The domestic problems of Vladimir Putin also put into question his ambitious “Eurasian Union”, a foreign policy strategy which seeks to see Russia assert economic and political influence among key ex-Soviet Republics.
India also sees an opportunity for its own relations in this region if the Eurasian Union comes to fruition.
The heart of the plan, says Ivan Sofranchuk, deputy director of the Institute for Contemporary International Studies, Russian Diplomatic Academy, is the creation of a common economic space built around an exisgting customs union with Kazakhstan and Belarus.
The Eurasian Union would also open up labour movement and possibly harmonize taxes and other economic regulations among its members.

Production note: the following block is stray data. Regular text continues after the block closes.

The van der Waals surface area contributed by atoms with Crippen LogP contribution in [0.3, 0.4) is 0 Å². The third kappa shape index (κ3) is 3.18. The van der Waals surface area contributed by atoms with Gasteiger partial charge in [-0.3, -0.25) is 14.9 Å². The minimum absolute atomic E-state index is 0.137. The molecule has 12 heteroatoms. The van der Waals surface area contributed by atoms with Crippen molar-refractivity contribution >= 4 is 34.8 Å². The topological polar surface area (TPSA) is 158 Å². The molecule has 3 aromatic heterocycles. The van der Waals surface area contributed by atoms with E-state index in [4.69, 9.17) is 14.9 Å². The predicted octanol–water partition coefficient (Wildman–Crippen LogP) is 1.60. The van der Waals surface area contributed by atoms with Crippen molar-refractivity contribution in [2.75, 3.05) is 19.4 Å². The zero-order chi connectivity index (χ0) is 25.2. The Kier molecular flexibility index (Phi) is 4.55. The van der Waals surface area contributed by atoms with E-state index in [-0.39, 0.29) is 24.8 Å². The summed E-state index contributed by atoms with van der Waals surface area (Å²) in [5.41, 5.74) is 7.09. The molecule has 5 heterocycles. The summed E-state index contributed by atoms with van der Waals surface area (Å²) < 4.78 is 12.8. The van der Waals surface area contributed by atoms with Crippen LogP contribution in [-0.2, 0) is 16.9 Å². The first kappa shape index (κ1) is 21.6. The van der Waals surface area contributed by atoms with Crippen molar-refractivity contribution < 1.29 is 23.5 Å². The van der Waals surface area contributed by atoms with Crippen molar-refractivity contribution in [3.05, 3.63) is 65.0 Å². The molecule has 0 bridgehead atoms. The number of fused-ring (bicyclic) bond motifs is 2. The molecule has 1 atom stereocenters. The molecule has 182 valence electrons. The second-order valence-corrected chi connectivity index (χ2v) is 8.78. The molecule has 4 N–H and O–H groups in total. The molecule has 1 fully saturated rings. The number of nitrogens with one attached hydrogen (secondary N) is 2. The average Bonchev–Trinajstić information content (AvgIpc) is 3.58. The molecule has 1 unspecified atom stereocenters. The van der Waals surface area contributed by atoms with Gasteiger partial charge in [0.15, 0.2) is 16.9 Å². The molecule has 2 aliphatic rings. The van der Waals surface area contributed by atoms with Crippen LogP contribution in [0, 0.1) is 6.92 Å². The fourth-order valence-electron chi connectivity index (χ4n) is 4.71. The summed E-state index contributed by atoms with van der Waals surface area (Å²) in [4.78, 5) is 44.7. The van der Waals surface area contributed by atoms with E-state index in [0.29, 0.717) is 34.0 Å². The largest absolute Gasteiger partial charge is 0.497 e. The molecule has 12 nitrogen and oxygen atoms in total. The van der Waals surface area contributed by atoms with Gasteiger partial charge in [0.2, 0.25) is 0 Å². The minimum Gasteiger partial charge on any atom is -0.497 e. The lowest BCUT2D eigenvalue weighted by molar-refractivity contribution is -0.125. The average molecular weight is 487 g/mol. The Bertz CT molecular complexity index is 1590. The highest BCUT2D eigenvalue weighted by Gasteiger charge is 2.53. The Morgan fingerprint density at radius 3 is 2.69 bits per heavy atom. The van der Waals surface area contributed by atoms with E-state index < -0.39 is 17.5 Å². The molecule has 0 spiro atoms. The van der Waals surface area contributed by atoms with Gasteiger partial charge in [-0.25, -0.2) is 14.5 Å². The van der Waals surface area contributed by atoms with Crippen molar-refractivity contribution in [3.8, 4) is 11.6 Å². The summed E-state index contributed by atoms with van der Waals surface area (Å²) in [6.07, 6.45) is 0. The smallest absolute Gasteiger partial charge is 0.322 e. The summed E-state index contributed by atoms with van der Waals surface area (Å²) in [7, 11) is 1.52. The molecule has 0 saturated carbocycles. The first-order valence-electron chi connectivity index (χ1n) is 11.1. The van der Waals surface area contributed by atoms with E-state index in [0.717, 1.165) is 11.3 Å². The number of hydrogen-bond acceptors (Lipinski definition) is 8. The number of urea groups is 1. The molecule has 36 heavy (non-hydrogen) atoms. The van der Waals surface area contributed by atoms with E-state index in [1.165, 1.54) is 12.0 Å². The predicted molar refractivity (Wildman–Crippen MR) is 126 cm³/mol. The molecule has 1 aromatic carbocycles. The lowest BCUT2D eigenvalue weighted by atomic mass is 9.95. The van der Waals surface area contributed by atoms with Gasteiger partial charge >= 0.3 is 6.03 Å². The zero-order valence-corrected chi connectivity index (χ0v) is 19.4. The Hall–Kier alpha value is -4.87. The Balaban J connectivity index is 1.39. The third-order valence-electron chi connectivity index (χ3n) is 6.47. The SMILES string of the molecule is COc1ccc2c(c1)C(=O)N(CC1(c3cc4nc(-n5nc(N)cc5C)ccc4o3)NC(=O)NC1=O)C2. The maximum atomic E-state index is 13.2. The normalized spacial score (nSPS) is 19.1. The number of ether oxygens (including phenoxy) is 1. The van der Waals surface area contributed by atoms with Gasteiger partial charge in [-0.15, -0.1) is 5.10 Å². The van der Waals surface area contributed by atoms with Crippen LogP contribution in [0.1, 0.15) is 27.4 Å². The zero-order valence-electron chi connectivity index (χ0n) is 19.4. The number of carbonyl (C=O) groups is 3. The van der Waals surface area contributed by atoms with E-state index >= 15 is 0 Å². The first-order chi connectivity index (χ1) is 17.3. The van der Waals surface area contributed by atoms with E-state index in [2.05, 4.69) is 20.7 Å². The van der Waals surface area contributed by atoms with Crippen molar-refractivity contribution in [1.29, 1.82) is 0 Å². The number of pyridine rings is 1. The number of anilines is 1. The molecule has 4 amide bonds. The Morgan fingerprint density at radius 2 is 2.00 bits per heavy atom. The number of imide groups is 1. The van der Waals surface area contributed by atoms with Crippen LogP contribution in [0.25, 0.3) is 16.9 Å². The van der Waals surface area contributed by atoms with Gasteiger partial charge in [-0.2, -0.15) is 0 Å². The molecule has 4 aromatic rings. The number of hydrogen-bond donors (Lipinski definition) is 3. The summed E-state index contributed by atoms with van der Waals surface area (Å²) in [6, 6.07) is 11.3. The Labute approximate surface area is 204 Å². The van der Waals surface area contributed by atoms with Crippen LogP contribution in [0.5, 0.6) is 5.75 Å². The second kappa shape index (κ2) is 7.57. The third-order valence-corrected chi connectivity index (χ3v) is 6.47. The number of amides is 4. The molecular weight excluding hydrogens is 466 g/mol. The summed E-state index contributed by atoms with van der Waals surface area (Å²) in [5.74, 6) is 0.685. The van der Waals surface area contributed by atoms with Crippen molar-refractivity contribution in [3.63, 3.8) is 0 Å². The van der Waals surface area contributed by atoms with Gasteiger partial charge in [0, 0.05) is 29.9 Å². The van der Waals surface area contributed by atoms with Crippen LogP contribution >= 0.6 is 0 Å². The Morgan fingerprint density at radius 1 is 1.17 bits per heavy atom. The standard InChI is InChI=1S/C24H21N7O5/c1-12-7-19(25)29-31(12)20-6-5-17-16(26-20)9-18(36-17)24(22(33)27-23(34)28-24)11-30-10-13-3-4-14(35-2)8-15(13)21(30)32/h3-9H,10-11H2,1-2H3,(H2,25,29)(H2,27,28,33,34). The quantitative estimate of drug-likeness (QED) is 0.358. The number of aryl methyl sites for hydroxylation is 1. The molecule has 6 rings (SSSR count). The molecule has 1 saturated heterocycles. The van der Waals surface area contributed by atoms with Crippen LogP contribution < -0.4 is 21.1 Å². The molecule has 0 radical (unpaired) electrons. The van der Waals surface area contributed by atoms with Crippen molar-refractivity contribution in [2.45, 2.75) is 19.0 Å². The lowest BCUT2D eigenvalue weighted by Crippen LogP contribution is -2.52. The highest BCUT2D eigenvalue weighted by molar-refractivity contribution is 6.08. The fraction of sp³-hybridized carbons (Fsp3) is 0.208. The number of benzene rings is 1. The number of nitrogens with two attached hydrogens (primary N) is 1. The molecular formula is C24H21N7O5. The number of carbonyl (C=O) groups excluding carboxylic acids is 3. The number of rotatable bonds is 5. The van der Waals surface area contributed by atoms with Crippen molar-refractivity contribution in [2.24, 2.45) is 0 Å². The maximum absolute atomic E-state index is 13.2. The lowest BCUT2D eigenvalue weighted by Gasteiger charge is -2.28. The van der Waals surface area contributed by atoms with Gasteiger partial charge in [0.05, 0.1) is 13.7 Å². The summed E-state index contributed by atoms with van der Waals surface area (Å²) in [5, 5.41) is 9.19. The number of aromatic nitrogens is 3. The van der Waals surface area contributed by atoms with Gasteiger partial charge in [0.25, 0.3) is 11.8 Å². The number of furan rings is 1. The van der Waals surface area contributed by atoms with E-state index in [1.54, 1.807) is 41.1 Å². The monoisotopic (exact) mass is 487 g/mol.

But Putin’s great ambition is that this union would eventually rope in Ukraine, the second-largest Soviet republic and one which Russians see as closest in cultural and historical terms to themselves. “Ukraine has yet to say it will join such a union,” says Sofranchuk. “But with 40 million people and its location it would add greatly in terms of membership value.”
Putin had planned to make this union the cornerstone of his foreign policy after he became prime minister once again, said Fyodar Lukyanov, editor of Russia in Global Affairs.
Until the protests against the recent parliamnetary elections in Russia, Putin had reason to be optimistic.
Russia had seen relative economic and political stability the past few years, making it an attractive partner to a bankrupt Belarus and an already economically close Kazakhstan.
Indian officials say that if a Eurasian Union comes through, Indian goods and services would be able to use their near-completed free trade agreement with Russia to access all these countries as well.